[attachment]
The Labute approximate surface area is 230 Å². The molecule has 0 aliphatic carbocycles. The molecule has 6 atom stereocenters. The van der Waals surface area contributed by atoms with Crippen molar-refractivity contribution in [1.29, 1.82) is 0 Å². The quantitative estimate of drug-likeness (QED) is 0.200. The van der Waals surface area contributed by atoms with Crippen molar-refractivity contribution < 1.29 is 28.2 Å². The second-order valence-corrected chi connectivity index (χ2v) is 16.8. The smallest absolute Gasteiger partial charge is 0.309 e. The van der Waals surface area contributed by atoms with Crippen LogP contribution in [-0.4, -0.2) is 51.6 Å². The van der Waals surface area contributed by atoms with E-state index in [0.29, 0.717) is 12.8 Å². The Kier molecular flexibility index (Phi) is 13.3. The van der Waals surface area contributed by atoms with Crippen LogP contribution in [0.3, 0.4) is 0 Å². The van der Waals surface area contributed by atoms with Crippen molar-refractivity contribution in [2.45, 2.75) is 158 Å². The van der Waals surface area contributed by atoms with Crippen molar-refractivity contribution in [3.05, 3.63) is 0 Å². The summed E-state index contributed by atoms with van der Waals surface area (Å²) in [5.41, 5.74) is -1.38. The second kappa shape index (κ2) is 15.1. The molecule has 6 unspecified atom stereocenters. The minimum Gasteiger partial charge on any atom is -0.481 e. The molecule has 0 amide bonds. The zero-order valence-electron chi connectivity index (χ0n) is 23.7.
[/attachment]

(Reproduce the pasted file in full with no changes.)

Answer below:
The Labute approximate surface area is 230 Å². The molecule has 0 aliphatic carbocycles. The molecule has 6 atom stereocenters. The van der Waals surface area contributed by atoms with Crippen molar-refractivity contribution in [1.29, 1.82) is 0 Å². The quantitative estimate of drug-likeness (QED) is 0.200. The van der Waals surface area contributed by atoms with Crippen molar-refractivity contribution < 1.29 is 28.2 Å². The second-order valence-corrected chi connectivity index (χ2v) is 16.8. The smallest absolute Gasteiger partial charge is 0.309 e. The van der Waals surface area contributed by atoms with Crippen LogP contribution in [-0.4, -0.2) is 51.6 Å². The van der Waals surface area contributed by atoms with E-state index in [0.29, 0.717) is 12.8 Å². The Kier molecular flexibility index (Phi) is 13.3. The van der Waals surface area contributed by atoms with Crippen LogP contribution in [0.3, 0.4) is 0 Å². The van der Waals surface area contributed by atoms with Crippen molar-refractivity contribution in [2.45, 2.75) is 158 Å². The van der Waals surface area contributed by atoms with Crippen molar-refractivity contribution in [3.05, 3.63) is 0 Å². The summed E-state index contributed by atoms with van der Waals surface area (Å²) in [5.41, 5.74) is -1.38. The second kappa shape index (κ2) is 15.1. The molecule has 6 unspecified atom stereocenters. The minimum Gasteiger partial charge on any atom is -0.481 e. The molecule has 0 amide bonds. The zero-order valence-electron chi connectivity index (χ0n) is 23.7.